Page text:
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When Science is Done Right

African elephants are two distinct species : Nature News.

The article linked to above is what you get as a result.

Basically what happened is, we learned that Africa has two distinct species of elephant, giving us a total (so far) of three species of elephant in two genre. The scientific method was applied, evidence was gathered and tested, and propositions and suppositions followed up on and either proved or disproved. In the long run the evidence leading to the finding that forest elephants (Loxodonta cyclotis) and bush elephants (L. africana) are distinct species.

This wasn’t always the case. Not so long ago L. cyclotis was explained away as juvenile L. Africana off on a sort of sylvan walkabout. Differences in anatomy were explained as variations in morphology to be found within the L. Africana species; much as differences between different buffalo populations in Africa are explained as normal variation within the same species. Though I have to wonder what a thorough study of African buffalo genomes would tell us.

In short, science worked.

So why did it work?

Because people took the time to look into the problem. They took the time to gather evidence and give it a look. A good, honest look. They noted that there were significant morphological differences between the two species, as well as significant genetic differences. They gave the testimony of bones and genes, of morphology and DNA, a listen and they paid attention when that testimony said that what we have here are two species of pachyderm, and that recognizing this is a good thing.

What does this teach us concerning my favorite, the sasquatch?

Well first, we could use a bit more evidence. Bones, bodies, even more photographs and videos would help a lot. That said, the antipathy expressed by all too many people towards the mere possibility that North America has its own great ape doesn’t help matters any. The forest elephant faced nowhere near the amount of hostility the sasquatch has faced, and that has stymied research into the animal for all too long.

People took the time to do deep research into the forest elephant, the sort of depth, in my considered opinion, the sasquatch deserves. The depth of study needed to make it more likely for physical evidence to be discovered and tested as it should be tested to get the question settled for once and for all.

We learn so much when we apply the scientific method properly, no matter how frivolous and useless such effort seems before it yields fruit. Yet it is such diligence in the face of opposition and nay-saying that has produced much of what we take as a matter of course. Remember, Charles Darwin went into great detail in his On the Origin of Species because he wanted to persuade his audience his work has merit and should be appraised honestly. Darwin was careful with his work, much as the researchers who determined Africa has two species of elephant were careful in their work, and as researchers into the sasquatch need to be careful with their work.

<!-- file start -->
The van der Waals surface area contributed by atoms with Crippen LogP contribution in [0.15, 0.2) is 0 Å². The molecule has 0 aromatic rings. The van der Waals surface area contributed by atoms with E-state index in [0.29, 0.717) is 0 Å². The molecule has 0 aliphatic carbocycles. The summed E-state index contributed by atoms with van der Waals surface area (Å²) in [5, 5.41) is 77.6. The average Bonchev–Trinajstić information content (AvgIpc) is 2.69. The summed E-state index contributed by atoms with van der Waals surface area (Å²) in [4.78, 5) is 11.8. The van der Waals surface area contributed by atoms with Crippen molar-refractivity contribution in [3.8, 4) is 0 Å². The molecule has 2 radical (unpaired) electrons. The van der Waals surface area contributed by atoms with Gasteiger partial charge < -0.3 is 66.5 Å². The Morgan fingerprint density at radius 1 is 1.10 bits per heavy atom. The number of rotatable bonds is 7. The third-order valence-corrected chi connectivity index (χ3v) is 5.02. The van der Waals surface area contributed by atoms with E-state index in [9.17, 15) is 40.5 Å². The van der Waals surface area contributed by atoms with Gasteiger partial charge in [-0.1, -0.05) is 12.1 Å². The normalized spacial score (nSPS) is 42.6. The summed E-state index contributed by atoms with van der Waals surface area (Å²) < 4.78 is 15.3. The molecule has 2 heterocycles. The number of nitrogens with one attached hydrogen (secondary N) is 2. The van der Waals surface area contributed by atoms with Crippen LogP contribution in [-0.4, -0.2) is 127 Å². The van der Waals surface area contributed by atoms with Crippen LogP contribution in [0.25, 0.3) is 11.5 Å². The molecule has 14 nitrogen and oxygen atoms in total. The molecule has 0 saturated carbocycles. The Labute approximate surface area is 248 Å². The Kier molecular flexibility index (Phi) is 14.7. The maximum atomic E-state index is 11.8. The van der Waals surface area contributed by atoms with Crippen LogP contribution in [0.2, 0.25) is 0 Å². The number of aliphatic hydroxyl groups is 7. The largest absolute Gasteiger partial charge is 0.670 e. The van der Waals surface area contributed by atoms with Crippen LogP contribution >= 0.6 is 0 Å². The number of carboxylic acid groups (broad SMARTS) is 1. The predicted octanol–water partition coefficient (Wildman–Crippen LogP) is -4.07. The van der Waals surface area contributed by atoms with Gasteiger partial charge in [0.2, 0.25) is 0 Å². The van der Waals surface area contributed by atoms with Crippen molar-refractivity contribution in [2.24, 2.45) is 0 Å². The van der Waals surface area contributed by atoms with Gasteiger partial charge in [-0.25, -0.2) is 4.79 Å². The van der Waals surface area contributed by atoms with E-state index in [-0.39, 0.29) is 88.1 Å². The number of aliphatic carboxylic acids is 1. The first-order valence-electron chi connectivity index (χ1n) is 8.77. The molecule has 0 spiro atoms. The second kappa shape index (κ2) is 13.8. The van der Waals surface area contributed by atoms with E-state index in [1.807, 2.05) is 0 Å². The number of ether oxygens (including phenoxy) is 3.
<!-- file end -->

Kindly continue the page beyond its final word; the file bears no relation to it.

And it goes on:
Which leads to my final point in this essay, that there are those on either side of the question who have been sloppy and careless where their work is concerned.

Hate to tell you, o sasquatch booster, but hair samples and footprints aint quite enough to prove the animal exists. And you, o sasquatch denier, have nothing to boast about, with your explaining away and denial of what evidence exists. What we need are bones and bodies. Pieces of skin and body parts. We hear of people finding sasquatch dung, and even see photographs taken of that dung, but when was the last time we saw an analysis of that dung. Where are the monographs and papers on anomalous primate shit discovered in North America?

Now I’m aware of the antipathy towards the subject expressed by people who really should know better, but dammit, isn’t it about time certain parties grew a pair and provided good, solid work on the subject. Work that can pass muster in scientific periodicals and lecture halls.

And this means one thing for Bigfoot’s supporters; you need to repudiate and ostracize the kooks among your number. The Patterson/Gimlin film shows only one sasquatch, not a multitude. There are frauds among the body impressions taken over the years, and they need to be spotlighted and publicized. And the fraudulent films, photographs, and videos need to be highlighted as well, the better to recognize future frauds as they appear. It won’t silence the strident among the critics, but it would help marginalize them in the scientific community.

The discovery of Loxodont cyclotis shows us what can happen when we use science properly. The continued controversy over the sasquatch shows us what happens when we decide the scientific method does not have to apply.  I say it is time we started applying science to the subject of North America’s great ape, despite the scarcity of evidence and the problematical provenence of much of it. So most of what evidence we do have points to fraud or other species, at least we’ll know and can show what we know and how we know it when people in the future try to use that evidence in their arguments. And when examination points to a large North American primate, we’ll have that to point to as well.

My thanks to Greg Laden for pointing me to the story of Africa’s two elephants.

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